And while the topic of whether to buy made horses or bring youngsters through the levels remains a hot button issue, William makes the valid point that sometimes the better longterm value can be buying a made horse, or at least one ready to compete at the three-star level. Despite the initial sticker shock of a made horse, riders that can produce the results that win medals need horses like that to get them there.
“Every effort should be made to develop syndicates for this special group of riders,” William said. But while syndicates have helped bring top four-star horses in the States in recent years, like Shamwari 4 and Mr. Medicott, the reality is not every rider can buy a made horse and deliver immediate success on the international stage.
That’s where developing horses from a young age comes in. Riders like Michael Jung, Buck Davidson and Kim Severson have consistently shown how effective it can be to bring talented young horses through the levels, creating partnerships from the ground up with horses that exhibit all the signs of greatness.
“This is where a network of eyes and ears both in the U.S. and in Europe is invaluable to spot special young horses,” William said. “Arguably having someone with the ability to spot potentially great young horses is the best way to increase the likelihood of medals for the team. It is an often neglected or unsung area of expertise.”
William also believes the USEA’s Young Event Horse program plays an important role in evaluating and talent spotting potential team horses. Having served as a judge at both the East and West Coast Young Event Horse Championships last year, he weighed in more on the topic in our second interview in this series.
Securing the Future
Talent spotting riders is equally critical and one of the best ways to boost the chances of getting back on the podium, William said. With Leslie Law now overseeing the Eventing 25 and 18 programs and the USEF Eventing Selection Committee scouting for talent of all ages at events around the country, the tools are in place to find that next generation of talent.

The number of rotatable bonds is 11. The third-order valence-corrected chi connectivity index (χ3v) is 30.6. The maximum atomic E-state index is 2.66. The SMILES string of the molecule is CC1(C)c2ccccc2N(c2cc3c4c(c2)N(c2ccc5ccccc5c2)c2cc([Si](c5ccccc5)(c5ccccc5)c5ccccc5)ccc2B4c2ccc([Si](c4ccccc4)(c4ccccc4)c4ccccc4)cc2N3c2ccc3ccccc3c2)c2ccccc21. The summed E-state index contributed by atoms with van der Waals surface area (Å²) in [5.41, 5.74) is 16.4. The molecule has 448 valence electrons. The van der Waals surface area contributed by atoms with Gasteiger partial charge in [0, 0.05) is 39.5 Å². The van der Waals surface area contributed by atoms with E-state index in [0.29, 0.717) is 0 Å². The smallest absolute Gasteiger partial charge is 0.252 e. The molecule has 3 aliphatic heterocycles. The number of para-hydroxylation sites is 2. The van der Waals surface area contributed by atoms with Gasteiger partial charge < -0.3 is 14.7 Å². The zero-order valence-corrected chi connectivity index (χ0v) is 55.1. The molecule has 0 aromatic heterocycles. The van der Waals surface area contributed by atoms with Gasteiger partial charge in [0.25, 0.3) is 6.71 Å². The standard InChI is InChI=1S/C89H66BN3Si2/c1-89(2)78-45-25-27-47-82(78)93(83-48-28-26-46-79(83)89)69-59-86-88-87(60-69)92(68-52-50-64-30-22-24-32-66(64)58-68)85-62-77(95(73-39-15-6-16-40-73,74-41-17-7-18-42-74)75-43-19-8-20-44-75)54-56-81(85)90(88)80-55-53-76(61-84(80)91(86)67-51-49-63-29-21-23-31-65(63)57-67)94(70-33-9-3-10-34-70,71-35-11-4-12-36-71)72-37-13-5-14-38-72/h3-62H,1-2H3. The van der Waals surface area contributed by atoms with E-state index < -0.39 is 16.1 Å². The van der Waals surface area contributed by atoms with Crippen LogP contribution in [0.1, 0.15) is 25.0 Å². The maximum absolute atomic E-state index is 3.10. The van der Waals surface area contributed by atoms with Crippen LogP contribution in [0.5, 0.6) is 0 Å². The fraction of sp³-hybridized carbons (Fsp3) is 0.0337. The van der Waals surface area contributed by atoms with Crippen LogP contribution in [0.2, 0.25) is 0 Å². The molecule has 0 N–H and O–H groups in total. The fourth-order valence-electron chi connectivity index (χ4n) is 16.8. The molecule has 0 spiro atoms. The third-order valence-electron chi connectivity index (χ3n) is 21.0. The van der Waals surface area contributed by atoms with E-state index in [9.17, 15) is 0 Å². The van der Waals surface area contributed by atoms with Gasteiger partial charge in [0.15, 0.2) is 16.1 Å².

“This is why David O’Connor’s young rider initiatives are so vital — in the same way that David himself was ‘spotted’ by Jack Le Goff. Combined with this is spotting and developing the really special once in a lifetime partnerships, as there will always be riders who hit the four-star high spots for a short time on one horse.”
In William’s experience, partnerships like this almost always come as a result of starting with a young horse, he said. Pairing the right young rider with the right young horse at the right time can produce that “coincidental coming together of talents” that launched the golden period of American eventing.
“Other horses, sometimes older and less talented, will be required for skill development, but these riders need the right young horse suited to their physique, personality and talents,” William said. “This in particular is where the involvement of a great coach and a great coaching system is needed and can make all the difference.”
The Psychology of Coaching
If the right riders and the right horses are the foundation of a successful program, then the right coach is the cornerstone. A coach dictates the mood and direction of a team, helping the riders develop both the physical and mental ability to win on the international stage.
“The core psychology job for a national coach is a coin trick. On the one side, it is about developing the riders’ belief in their ability, while the other side is about developing their hunger for improvement. So often these two work against each other as opposed to with each other,” William said.
“As the coach praises and compliments, the hunger for improvement is lost; as the coach keeps pushing for more and better, their self belief is lost. But the two can and will work together if the two are seen as one and the same thing. ‘You have the ability to improve.’ ‘Your belief will drive you forwards.’ ‘Go out and do it every day!'”
Is American eventing hovering on the verge of revival? Is the podium finally within reach? With a must-win scenario at this year’s Pan American Games in Toronto this coming summer and the next Olympic Games just 18 short months away, it’s time to start believing that Team USA can bring home medals once more.
“I think there is a cultural tendency in the U.S. to have ‘paralysis by analysis,’ but I saw enough shining eyes and committed hearts and legs to make me very optimistic about U.S. eventing,” William said. “You have some wonderful riders, lovely horses and a committed and talented national coach. The future is bright.”
We can’t thank William enough for his time in being interviewed for this three-part series; click here for Part 1 on the winning formula for his event horse breeding family and here for Part 2 on U.S. breeding. And we’re also thrilled to welcome him to the EN team as our newest guest blogger. If you missed his first column on EN, click here, and be on the lookout for much more from William!